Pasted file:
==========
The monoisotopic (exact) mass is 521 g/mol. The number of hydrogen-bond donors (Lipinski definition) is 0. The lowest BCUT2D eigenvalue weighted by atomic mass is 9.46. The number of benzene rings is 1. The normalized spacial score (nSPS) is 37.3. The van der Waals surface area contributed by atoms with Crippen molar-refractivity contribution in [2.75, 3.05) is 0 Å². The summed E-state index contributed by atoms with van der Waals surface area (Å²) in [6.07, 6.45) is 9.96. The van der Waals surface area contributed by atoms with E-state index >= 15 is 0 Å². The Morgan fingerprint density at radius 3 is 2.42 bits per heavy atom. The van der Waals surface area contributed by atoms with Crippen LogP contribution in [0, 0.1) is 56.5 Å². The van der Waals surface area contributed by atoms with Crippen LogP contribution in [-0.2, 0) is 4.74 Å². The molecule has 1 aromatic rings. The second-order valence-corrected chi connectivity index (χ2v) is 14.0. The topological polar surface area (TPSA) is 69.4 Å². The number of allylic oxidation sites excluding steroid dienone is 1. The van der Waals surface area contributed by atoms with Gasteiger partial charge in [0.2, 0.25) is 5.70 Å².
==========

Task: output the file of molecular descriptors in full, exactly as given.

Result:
The monoisotopic (exact) mass is 521 g/mol. The number of hydrogen-bond donors (Lipinski definition) is 0. The lowest BCUT2D eigenvalue weighted by atomic mass is 9.46. The number of benzene rings is 1. The normalized spacial score (nSPS) is 37.3. The van der Waals surface area contributed by atoms with Crippen molar-refractivity contribution in [2.75, 3.05) is 0 Å². The summed E-state index contributed by atoms with van der Waals surface area (Å²) in [6.07, 6.45) is 9.96. The van der Waals surface area contributed by atoms with E-state index >= 15 is 0 Å². The Morgan fingerprint density at radius 3 is 2.42 bits per heavy atom. The van der Waals surface area contributed by atoms with Crippen LogP contribution in [0, 0.1) is 56.5 Å². The van der Waals surface area contributed by atoms with Crippen LogP contribution in [-0.2, 0) is 4.74 Å². The molecule has 1 aromatic rings. The second-order valence-corrected chi connectivity index (χ2v) is 14.0. The topological polar surface area (TPSA) is 69.4 Å². The number of allylic oxidation sites excluding steroid dienone is 1. The van der Waals surface area contributed by atoms with Gasteiger partial charge in [0.2, 0.25) is 5.70 Å².